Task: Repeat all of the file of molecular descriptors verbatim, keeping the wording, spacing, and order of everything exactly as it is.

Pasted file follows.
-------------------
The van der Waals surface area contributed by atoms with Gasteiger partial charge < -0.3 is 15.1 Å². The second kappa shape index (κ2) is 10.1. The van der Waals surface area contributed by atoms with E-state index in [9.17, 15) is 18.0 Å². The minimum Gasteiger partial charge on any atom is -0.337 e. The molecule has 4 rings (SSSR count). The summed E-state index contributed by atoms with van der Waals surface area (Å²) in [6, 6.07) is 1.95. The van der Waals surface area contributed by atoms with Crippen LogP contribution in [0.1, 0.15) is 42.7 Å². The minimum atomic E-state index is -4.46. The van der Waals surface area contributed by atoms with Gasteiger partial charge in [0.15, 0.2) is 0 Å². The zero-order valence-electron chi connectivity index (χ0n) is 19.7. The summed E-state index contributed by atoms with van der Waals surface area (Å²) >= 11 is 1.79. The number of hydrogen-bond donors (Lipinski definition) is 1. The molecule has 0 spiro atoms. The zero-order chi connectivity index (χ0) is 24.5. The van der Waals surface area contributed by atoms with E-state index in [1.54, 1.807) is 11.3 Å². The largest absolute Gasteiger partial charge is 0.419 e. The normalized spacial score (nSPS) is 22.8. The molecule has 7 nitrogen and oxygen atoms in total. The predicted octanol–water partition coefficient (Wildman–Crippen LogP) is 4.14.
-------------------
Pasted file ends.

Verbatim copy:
The van der Waals surface area contributed by atoms with Gasteiger partial charge < -0.3 is 15.1 Å². The second kappa shape index (κ2) is 10.1. The van der Waals surface area contributed by atoms with E-state index in [9.17, 15) is 18.0 Å². The minimum Gasteiger partial charge on any atom is -0.337 e. The molecule has 4 rings (SSSR count). The summed E-state index contributed by atoms with van der Waals surface area (Å²) in [6, 6.07) is 1.95. The van der Waals surface area contributed by atoms with Crippen LogP contribution in [0.1, 0.15) is 42.7 Å². The minimum atomic E-state index is -4.46. The van der Waals surface area contributed by atoms with Gasteiger partial charge in [0.15, 0.2) is 0 Å². The zero-order valence-electron chi connectivity index (χ0n) is 19.7. The summed E-state index contributed by atoms with van der Waals surface area (Å²) >= 11 is 1.79. The number of hydrogen-bond donors (Lipinski definition) is 1. The molecule has 0 spiro atoms. The zero-order chi connectivity index (χ0) is 24.5. The van der Waals surface area contributed by atoms with E-state index in [1.54, 1.807) is 11.3 Å². The largest absolute Gasteiger partial charge is 0.419 e. The normalized spacial score (nSPS) is 22.8. The molecule has 7 nitrogen and oxygen atoms in total. The predicted octanol–water partition coefficient (Wildman–Crippen LogP) is 4.14.